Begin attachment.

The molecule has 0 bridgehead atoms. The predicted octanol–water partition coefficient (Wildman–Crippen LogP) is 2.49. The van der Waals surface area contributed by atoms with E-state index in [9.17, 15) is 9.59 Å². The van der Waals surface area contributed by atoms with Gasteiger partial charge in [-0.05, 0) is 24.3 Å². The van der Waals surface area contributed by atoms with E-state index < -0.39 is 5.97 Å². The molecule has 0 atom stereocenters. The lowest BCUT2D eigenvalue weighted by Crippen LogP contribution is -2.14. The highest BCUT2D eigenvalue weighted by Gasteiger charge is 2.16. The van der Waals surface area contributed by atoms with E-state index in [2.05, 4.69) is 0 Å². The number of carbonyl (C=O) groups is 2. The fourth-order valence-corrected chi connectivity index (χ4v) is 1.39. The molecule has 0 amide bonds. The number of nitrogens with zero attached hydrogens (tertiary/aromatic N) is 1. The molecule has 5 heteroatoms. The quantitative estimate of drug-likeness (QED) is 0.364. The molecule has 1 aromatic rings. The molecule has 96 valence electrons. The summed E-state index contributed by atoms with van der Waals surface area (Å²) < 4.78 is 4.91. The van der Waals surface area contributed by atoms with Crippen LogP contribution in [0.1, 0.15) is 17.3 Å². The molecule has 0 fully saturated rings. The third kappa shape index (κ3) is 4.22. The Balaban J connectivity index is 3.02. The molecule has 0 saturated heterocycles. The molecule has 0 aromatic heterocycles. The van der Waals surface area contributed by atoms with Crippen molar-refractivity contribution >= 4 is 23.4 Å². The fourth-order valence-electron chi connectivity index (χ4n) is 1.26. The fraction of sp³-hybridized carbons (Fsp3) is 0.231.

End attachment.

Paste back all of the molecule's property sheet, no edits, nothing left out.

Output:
The molecule has 0 bridgehead atoms. The predicted octanol–water partition coefficient (Wildman–Crippen LogP) is 2.49. The van der Waals surface area contributed by atoms with E-state index in [9.17, 15) is 9.59 Å². The van der Waals surface area contributed by atoms with Gasteiger partial charge in [-0.05, 0) is 24.3 Å². The van der Waals surface area contributed by atoms with E-state index < -0.39 is 5.97 Å². The molecule has 0 atom stereocenters. The lowest BCUT2D eigenvalue weighted by Crippen LogP contribution is -2.14. The highest BCUT2D eigenvalue weighted by Gasteiger charge is 2.16. The van der Waals surface area contributed by atoms with E-state index in [2.05, 4.69) is 0 Å². The number of carbonyl (C=O) groups is 2. The fourth-order valence-corrected chi connectivity index (χ4v) is 1.39. The molecule has 0 amide bonds. The number of nitrogens with zero attached hydrogens (tertiary/aromatic N) is 1. The molecule has 5 heteroatoms. The quantitative estimate of drug-likeness (QED) is 0.364. The molecule has 1 aromatic rings. The molecule has 96 valence electrons. The summed E-state index contributed by atoms with van der Waals surface area (Å²) < 4.78 is 4.91. The van der Waals surface area contributed by atoms with Crippen LogP contribution in [0.1, 0.15) is 17.3 Å². The molecule has 0 fully saturated rings. The third kappa shape index (κ3) is 4.22. The Balaban J connectivity index is 3.02. The molecule has 0 saturated heterocycles. The molecule has 0 aromatic heterocycles. The van der Waals surface area contributed by atoms with Crippen molar-refractivity contribution >= 4 is 23.4 Å². The fourth-order valence-electron chi connectivity index (χ4n) is 1.26. The fraction of sp³-hybridized carbons (Fsp3) is 0.231.